Technology Is Key to CDC's Public Health Defense of Our Country
The U.S. Centers for Disease Control and Prevention (CDC) has a long history of using technology and data to solve public health mysteries surrounding both chronic and contagious diseases. Just as diseases advance, however, so do the ways that technology and data can address them. Looking forward, it is vital to America’s health and national security for our nation to continue making investments in technology at CDC. That is the core message I take from a new op-ed in
In the blog, Carlos Dominguez, a senior vice president for Cisco and a CDC Foundation board member, highlights several important current and evolving technologies now employed by CDC:
“… CDC is collaborating with the Georgia Institute of Technology (Georgia Tech), Oakridge National Laboratory and the NVIDIA Center of Excellence to leverage supercomputers and 3D printing to speed the discovery processes related to preventing 20 million hepatitis E infections each year. Thanks to the Keeneland supercomputer, researchers are accelerating numerical modeling 300 times faster than before, which will ultimately help prevent the spread and impact of hepatitis E and similar viruses.
“As another example, CDC’s BioMosaic tool, a collaboration with HealthMap and BioDiaspora, maps population migration and health data. That’s important because exposures to infectious diseases differ around the world, and every year close to 500,000 immigrants come to the United States. Once fully implemented, BioMosaic will help health workers better understand the health needs of foreign-born populations in the United States and assist with public health planning in times of crisis.”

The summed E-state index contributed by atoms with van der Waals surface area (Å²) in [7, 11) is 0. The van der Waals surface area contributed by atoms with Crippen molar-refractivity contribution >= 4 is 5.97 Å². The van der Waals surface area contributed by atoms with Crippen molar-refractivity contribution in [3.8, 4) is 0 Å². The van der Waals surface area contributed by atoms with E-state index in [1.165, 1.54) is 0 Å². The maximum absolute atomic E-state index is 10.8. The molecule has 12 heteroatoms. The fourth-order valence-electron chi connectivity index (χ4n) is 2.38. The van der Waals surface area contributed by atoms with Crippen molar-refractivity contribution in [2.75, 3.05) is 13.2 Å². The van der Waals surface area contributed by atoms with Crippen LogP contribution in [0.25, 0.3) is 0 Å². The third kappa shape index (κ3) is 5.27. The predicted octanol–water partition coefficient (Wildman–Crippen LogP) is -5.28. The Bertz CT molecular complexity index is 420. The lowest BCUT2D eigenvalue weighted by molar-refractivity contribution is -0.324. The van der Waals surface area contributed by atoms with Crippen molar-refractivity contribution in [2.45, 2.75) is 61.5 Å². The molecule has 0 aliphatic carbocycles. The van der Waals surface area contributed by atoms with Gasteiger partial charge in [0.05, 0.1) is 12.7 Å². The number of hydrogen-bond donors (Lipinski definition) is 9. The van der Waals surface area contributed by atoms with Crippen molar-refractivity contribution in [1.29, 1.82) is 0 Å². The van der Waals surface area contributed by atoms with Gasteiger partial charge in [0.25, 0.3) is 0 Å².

While these developments are impressive, Carlos stresses the urgent need for CDC to continue to grow its capacity for advanced science and technology, particularly in light of several recent developments—five new drug-resistant microbes and a new coronavirus in the Middle East, to name a few. Carlos offers, “In these times of shrinking federal budgets we can’t afford to give the advantage to life-threatening diseases.” One way he says that CDC can make significant strides forward is through “whole genome sequencing of bacteria and viruses to understand how disease spreads.” But there’s more to the story. Carlos relates how several years ago when a cholera epidemic hit Haiti CDC could sequence the genome but couldn’t interpret the results because it didn’t have sufficient bioinformatics capacity. That worries Carlos, and he’s not alone. In fact, CDC Director Tom Frieden conveyed the same concern in a recent Huffington Post blog.
Carlos believes it is crucial to invest in CDC’s new Advanced Molecular Detection (AMD) initiative, which is outlined in the President’s 2014 Budget. With support through the AMD initiative, Carlos says that CDC can build the critical molecular sequencing and bioinformatics capacities it needs to find and stop infectious diseases faster, more precisely and more cost effectively than currently possible.
As a “technology evangelist,” Carlos knows what a game changer technology can be, and his closing message brings that point home: “For the best possible outcomes for the health of our nation—and the world—CDC must remain on the cutting edge to combat infectious diseases quickly, accurately and cost effectively.”